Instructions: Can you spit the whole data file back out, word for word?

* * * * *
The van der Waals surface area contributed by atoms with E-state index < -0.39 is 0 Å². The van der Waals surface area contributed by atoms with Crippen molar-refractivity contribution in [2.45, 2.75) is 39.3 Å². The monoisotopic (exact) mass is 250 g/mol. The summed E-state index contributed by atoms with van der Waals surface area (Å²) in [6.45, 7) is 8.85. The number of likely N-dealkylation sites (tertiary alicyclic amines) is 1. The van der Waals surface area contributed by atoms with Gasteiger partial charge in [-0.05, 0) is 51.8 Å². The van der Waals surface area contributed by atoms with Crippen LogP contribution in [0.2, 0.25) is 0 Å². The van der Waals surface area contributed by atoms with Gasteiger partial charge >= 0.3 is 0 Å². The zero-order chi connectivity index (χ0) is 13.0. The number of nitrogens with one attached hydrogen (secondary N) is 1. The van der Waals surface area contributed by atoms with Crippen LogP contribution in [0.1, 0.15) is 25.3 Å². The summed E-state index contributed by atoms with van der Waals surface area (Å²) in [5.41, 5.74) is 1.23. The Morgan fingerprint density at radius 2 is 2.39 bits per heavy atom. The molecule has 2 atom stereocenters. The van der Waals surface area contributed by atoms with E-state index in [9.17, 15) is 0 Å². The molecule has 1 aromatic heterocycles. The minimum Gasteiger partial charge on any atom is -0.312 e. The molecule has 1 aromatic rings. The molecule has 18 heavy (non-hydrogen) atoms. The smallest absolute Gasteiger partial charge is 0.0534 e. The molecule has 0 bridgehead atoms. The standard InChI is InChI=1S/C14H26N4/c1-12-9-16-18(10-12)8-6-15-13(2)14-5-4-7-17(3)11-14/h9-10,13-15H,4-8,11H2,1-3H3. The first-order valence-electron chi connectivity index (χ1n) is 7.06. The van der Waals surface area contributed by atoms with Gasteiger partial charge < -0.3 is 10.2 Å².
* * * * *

The van der Waals surface area contributed by atoms with E-state index < -0.39 is 0 Å². The van der Waals surface area contributed by atoms with Crippen molar-refractivity contribution in [2.45, 2.75) is 39.3 Å². The monoisotopic (exact) mass is 250 g/mol. The summed E-state index contributed by atoms with van der Waals surface area (Å²) in [6.45, 7) is 8.85. The number of likely N-dealkylation sites (tertiary alicyclic amines) is 1. The van der Waals surface area contributed by atoms with Gasteiger partial charge in [-0.05, 0) is 51.8 Å². The van der Waals surface area contributed by atoms with Crippen LogP contribution in [0.2, 0.25) is 0 Å². The van der Waals surface area contributed by atoms with Gasteiger partial charge >= 0.3 is 0 Å². The zero-order chi connectivity index (χ0) is 13.0. The number of nitrogens with one attached hydrogen (secondary N) is 1. The van der Waals surface area contributed by atoms with Crippen LogP contribution in [0.1, 0.15) is 25.3 Å². The summed E-state index contributed by atoms with van der Waals surface area (Å²) in [5.41, 5.74) is 1.23. The Morgan fingerprint density at radius 2 is 2.39 bits per heavy atom. The molecule has 2 atom stereocenters. The van der Waals surface area contributed by atoms with E-state index in [9.17, 15) is 0 Å². The molecule has 1 aromatic heterocycles. The minimum Gasteiger partial charge on any atom is -0.312 e. The molecule has 1 aromatic rings. The molecule has 18 heavy (non-hydrogen) atoms. The smallest absolute Gasteiger partial charge is 0.0534 e. The molecule has 0 bridgehead atoms. The standard InChI is InChI=1S/C14H26N4/c1-12-9-16-18(10-12)8-6-15-13(2)14-5-4-7-17(3)11-14/h9-10,13-15H,4-8,11H2,1-3H3. The first-order valence-electron chi connectivity index (χ1n) is 7.06. The van der Waals surface area contributed by atoms with Gasteiger partial charge < -0.3 is 10.2 Å².